There has never been a time in my life when I have not considered myself a writer. However, making the jump from “kid who types things” to “published author” was always my goal. Lulu helped me realize that goal in a way that wouldn’t have been possible just a few years ago.
When I was in middle school, there were very few print-on-demand companies. The ones that did exist required a lot of money upfront, most of which went toward ordering copies of your book in bulk. Either you distributed all of them by hand or you let the extra copies waste away in some warehouse. As a 14-year-old with no income, this was not a viable option. So, for me self-publishing meant printing a copy of my fantasy novel The Country of Eoforwicke at Kinko’s, getting it bound for about $15, then selling copies at a $2 mark-up to my friends —a fee which I often waived in order to get anyone to read my work.
Fast forward to 2014: I have finally completed my first novel, Fragments from 5th Ave, a Gastby-esque adventure of finding your friends and your future following college graduation. As I explored my options for getting this novel published, my past experiences with Kinko’s kept coming to mind and I assumed I would be doing something similar this time around.
While perusing printing possibilities, I happened upon Lulu. I have no idea what directed me to the site, but as I researched the company, my mind was ignited with the possibilities it could bring (as well as excited by the fact that it was based in North Carolina, my home state). No more would I have to worry about boxes of books sitting, ignored, in some warehouse, nor would I have to painstakingly create a book by hand and lose money in the process. I thought of my friends in the independent filmmaking scene and realized then that I was looking at the YouTube of book publishing. Just like in middle school, nothing would stop me from doing what I loved, even if I had to invent solutions—but now, I had a myriad of customizable solutions to choose from.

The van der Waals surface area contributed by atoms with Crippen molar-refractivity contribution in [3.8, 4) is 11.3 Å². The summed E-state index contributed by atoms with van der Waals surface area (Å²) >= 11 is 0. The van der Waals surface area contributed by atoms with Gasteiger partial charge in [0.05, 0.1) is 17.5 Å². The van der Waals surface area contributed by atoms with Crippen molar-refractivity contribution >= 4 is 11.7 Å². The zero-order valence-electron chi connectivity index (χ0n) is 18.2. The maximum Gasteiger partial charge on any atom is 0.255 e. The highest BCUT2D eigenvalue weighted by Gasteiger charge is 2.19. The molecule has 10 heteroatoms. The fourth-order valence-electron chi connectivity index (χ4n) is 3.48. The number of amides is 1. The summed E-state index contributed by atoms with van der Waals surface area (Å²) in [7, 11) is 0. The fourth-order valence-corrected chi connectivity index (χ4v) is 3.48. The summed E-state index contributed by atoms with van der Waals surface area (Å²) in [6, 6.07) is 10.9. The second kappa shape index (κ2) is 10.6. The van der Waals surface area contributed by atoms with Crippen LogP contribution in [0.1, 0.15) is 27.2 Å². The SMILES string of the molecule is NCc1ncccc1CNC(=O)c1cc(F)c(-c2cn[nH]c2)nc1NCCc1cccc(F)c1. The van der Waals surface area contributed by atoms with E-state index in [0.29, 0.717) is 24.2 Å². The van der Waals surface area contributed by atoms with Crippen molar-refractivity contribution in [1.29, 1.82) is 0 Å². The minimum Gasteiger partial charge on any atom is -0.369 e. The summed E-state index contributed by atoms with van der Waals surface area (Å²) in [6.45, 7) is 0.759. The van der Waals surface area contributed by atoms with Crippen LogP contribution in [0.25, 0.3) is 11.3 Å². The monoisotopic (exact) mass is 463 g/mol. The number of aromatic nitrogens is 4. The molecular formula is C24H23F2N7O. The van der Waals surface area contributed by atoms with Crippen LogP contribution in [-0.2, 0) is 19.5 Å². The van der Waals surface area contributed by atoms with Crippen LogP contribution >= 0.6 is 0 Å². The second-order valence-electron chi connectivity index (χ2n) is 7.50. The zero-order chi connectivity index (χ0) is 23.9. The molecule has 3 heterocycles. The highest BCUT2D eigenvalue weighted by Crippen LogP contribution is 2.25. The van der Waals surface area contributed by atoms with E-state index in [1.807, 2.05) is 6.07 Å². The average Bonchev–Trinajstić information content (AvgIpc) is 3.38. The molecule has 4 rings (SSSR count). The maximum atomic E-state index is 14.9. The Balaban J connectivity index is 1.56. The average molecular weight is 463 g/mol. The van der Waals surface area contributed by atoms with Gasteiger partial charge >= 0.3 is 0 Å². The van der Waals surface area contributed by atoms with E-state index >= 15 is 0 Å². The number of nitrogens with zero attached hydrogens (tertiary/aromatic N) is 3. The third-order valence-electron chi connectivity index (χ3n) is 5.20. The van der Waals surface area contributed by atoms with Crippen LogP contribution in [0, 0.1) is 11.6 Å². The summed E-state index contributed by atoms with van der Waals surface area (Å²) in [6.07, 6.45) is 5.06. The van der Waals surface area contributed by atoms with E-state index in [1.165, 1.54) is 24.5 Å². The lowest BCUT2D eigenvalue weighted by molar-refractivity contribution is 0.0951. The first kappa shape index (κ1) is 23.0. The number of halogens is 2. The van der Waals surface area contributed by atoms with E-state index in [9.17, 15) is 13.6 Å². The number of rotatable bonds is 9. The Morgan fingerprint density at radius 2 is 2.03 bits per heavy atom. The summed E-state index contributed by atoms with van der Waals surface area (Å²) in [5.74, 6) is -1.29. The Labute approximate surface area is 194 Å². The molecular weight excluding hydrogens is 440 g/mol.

At 24, I am by no means an old man, but I have been fortunate enough in my lifetime to see the Internet bring to the fore things which were previously unattainable to the vast majority of people. Among them: the vibrant self-publishing industry which I am proud to count myself a member of as a Lulu writer.
I am no longer just a kid who types things. I am a published author, and there’s nothing left for me to do but conquer the world—and with Lulu, I know I can.
Ryan P. C. Trimble has been writing since he first found (and promptly broke) his great-grandmother’s typewriter as a toddler. Since then, Ryan has gone on to write sketch comedy, newscasts and now, a novel (Fragments from 5th Ave. in 2014). He is currently at work on his second book, What We Turned on 23rd, which he hopes to publish later this year. Raised in North Carolina, he now lives in Chicago with one of his best friends and his cat, Roger Hux Trimble.
Calling All Lulu Authors
Do you have a story to tell about realizing your dream as a writer?
Do you have self-publishing knowledge or expertise to share with other authors?
Want to expand your digital reach?
If so, we are looking for authors like you to share your story with our blog audience. Email your story pitch to PR@lulu.com. Include a brief biography and a link to your published work. We will do the rest.
Guidelines for guest posting.
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Writer extraordinary and generally amazing guy, Glenn makes sure that ever day is the best day ever.